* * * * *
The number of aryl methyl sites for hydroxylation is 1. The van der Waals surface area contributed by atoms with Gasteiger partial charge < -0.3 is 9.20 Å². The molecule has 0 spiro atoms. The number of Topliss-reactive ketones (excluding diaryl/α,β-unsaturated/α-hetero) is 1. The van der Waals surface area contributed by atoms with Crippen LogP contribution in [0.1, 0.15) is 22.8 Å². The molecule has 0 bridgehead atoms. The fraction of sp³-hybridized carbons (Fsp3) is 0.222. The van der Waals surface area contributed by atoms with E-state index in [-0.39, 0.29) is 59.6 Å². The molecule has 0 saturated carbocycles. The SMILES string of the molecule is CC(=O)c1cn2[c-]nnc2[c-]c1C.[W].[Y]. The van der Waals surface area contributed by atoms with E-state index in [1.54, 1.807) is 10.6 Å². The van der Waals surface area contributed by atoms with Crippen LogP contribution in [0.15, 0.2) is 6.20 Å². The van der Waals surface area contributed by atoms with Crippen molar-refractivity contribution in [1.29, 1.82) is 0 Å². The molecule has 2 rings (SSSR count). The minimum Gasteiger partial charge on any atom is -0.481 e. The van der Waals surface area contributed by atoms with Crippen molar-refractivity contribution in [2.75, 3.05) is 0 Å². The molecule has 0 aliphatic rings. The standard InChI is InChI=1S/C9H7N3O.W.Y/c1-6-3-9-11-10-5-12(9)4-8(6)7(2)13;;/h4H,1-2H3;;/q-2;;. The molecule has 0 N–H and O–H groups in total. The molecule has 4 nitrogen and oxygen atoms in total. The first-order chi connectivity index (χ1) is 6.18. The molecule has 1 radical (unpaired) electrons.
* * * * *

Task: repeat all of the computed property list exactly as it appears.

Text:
The number of aryl methyl sites for hydroxylation is 1. The van der Waals surface area contributed by atoms with Gasteiger partial charge < -0.3 is 9.20 Å². The molecule has 0 spiro atoms. The number of Topliss-reactive ketones (excluding diaryl/α,β-unsaturated/α-hetero) is 1. The van der Waals surface area contributed by atoms with Crippen LogP contribution in [0.1, 0.15) is 22.8 Å². The molecule has 0 bridgehead atoms. The fraction of sp³-hybridized carbons (Fsp3) is 0.222. The van der Waals surface area contributed by atoms with E-state index in [-0.39, 0.29) is 59.6 Å². The molecule has 0 saturated carbocycles. The SMILES string of the molecule is CC(=O)c1cn2[c-]nnc2[c-]c1C.[W].[Y]. The van der Waals surface area contributed by atoms with E-state index in [1.54, 1.807) is 10.6 Å². The van der Waals surface area contributed by atoms with Crippen LogP contribution in [0.15, 0.2) is 6.20 Å². The van der Waals surface area contributed by atoms with Crippen molar-refractivity contribution in [1.29, 1.82) is 0 Å². The molecule has 2 rings (SSSR count). The minimum Gasteiger partial charge on any atom is -0.481 e. The van der Waals surface area contributed by atoms with Crippen molar-refractivity contribution in [2.75, 3.05) is 0 Å². The molecule has 0 aliphatic rings. The standard InChI is InChI=1S/C9H7N3O.W.Y/c1-6-3-9-11-10-5-12(9)4-8(6)7(2)13;;/h4H,1-2H3;;/q-2;;. The molecule has 0 N–H and O–H groups in total. The molecule has 4 nitrogen and oxygen atoms in total. The first-order chi connectivity index (χ1) is 6.18. The molecule has 1 radical (unpaired) electrons.